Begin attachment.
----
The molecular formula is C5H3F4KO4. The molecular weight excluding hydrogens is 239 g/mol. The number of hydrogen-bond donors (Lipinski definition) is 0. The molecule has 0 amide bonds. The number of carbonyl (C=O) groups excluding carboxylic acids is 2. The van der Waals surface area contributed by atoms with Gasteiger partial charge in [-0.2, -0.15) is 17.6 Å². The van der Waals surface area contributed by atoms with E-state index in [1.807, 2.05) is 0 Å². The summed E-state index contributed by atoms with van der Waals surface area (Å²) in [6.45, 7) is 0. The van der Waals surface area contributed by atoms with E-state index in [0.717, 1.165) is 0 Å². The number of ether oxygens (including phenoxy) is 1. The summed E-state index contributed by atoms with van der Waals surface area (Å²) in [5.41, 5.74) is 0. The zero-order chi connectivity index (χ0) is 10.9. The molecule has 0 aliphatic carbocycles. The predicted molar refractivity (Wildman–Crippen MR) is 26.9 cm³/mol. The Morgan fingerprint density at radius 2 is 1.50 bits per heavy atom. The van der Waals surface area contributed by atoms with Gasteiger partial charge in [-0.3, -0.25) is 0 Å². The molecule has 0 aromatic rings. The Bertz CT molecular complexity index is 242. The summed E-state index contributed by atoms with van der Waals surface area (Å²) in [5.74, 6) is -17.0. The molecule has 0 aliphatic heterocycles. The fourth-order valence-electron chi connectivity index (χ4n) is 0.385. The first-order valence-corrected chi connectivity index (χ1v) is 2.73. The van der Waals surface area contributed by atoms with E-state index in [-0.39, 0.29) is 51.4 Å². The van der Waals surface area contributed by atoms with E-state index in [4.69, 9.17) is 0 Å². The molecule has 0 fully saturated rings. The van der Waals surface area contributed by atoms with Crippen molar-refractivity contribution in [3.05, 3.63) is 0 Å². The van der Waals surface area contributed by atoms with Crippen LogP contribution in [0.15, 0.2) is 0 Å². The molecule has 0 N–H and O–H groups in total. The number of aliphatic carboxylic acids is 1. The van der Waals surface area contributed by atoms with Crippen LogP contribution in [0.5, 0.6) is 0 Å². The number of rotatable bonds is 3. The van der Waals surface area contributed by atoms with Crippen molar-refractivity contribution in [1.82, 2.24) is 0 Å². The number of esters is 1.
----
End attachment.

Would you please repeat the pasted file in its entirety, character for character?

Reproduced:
The molecular formula is C5H3F4KO4. The molecular weight excluding hydrogens is 239 g/mol. The number of hydrogen-bond donors (Lipinski definition) is 0. The molecule has 0 amide bonds. The number of carbonyl (C=O) groups excluding carboxylic acids is 2. The van der Waals surface area contributed by atoms with Gasteiger partial charge in [-0.2, -0.15) is 17.6 Å². The van der Waals surface area contributed by atoms with E-state index in [1.807, 2.05) is 0 Å². The summed E-state index contributed by atoms with van der Waals surface area (Å²) in [6.45, 7) is 0. The van der Waals surface area contributed by atoms with E-state index in [0.717, 1.165) is 0 Å². The number of ether oxygens (including phenoxy) is 1. The summed E-state index contributed by atoms with van der Waals surface area (Å²) in [5.41, 5.74) is 0. The zero-order chi connectivity index (χ0) is 10.9. The molecule has 0 aliphatic carbocycles. The predicted molar refractivity (Wildman–Crippen MR) is 26.9 cm³/mol. The Morgan fingerprint density at radius 2 is 1.50 bits per heavy atom. The van der Waals surface area contributed by atoms with Gasteiger partial charge in [-0.3, -0.25) is 0 Å². The molecule has 0 aromatic rings. The Bertz CT molecular complexity index is 242. The summed E-state index contributed by atoms with van der Waals surface area (Å²) in [5.74, 6) is -17.0. The molecule has 0 aliphatic heterocycles. The fourth-order valence-electron chi connectivity index (χ4n) is 0.385. The first-order valence-corrected chi connectivity index (χ1v) is 2.73. The van der Waals surface area contributed by atoms with E-state index in [-0.39, 0.29) is 51.4 Å². The van der Waals surface area contributed by atoms with E-state index in [4.69, 9.17) is 0 Å². The molecule has 0 fully saturated rings. The van der Waals surface area contributed by atoms with Crippen molar-refractivity contribution in [3.05, 3.63) is 0 Å². The van der Waals surface area contributed by atoms with Crippen LogP contribution in [0.15, 0.2) is 0 Å². The molecule has 0 N–H and O–H groups in total. The number of aliphatic carboxylic acids is 1. The van der Waals surface area contributed by atoms with Crippen LogP contribution in [0.5, 0.6) is 0 Å². The number of rotatable bonds is 3. The van der Waals surface area contributed by atoms with Crippen molar-refractivity contribution in [1.82, 2.24) is 0 Å². The number of esters is 1.